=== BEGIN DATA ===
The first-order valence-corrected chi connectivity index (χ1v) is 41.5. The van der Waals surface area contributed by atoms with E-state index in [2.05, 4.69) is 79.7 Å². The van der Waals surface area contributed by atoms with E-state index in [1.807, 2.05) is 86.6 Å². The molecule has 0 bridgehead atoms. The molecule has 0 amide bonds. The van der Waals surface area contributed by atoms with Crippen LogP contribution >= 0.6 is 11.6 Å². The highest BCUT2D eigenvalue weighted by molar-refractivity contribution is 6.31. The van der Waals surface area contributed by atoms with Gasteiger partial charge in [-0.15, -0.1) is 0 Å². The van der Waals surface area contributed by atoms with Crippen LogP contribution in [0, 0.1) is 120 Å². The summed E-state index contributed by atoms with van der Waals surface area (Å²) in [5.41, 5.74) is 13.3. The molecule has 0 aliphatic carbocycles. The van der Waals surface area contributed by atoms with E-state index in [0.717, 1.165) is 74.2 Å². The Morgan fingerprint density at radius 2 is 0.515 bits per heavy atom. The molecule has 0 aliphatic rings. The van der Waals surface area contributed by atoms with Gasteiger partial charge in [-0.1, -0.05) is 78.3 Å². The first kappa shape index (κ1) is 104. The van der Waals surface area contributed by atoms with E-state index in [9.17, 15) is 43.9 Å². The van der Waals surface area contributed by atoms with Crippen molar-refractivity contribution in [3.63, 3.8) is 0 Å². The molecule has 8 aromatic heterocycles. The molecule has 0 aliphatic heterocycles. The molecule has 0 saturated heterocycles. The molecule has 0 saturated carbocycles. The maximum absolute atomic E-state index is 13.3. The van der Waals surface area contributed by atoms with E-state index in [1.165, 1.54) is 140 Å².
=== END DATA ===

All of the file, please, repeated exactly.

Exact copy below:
The first-order valence-corrected chi connectivity index (χ1v) is 41.5. The van der Waals surface area contributed by atoms with E-state index in [2.05, 4.69) is 79.7 Å². The van der Waals surface area contributed by atoms with E-state index in [1.807, 2.05) is 86.6 Å². The molecule has 0 bridgehead atoms. The molecule has 0 amide bonds. The van der Waals surface area contributed by atoms with Crippen LogP contribution >= 0.6 is 11.6 Å². The highest BCUT2D eigenvalue weighted by molar-refractivity contribution is 6.31. The van der Waals surface area contributed by atoms with Gasteiger partial charge in [-0.15, -0.1) is 0 Å². The van der Waals surface area contributed by atoms with Crippen LogP contribution in [0, 0.1) is 120 Å². The summed E-state index contributed by atoms with van der Waals surface area (Å²) in [5.41, 5.74) is 13.3. The molecule has 0 aliphatic carbocycles. The van der Waals surface area contributed by atoms with E-state index in [0.717, 1.165) is 74.2 Å². The Morgan fingerprint density at radius 2 is 0.515 bits per heavy atom. The molecule has 0 aliphatic rings. The van der Waals surface area contributed by atoms with Gasteiger partial charge in [-0.1, -0.05) is 78.3 Å². The first kappa shape index (κ1) is 104. The van der Waals surface area contributed by atoms with E-state index in [9.17, 15) is 43.9 Å². The van der Waals surface area contributed by atoms with Crippen molar-refractivity contribution in [3.63, 3.8) is 0 Å². The molecule has 8 aromatic heterocycles. The molecule has 0 aliphatic heterocycles. The molecule has 0 saturated heterocycles. The molecule has 0 saturated carbocycles. The maximum absolute atomic E-state index is 13.3. The van der Waals surface area contributed by atoms with E-state index in [1.165, 1.54) is 140 Å².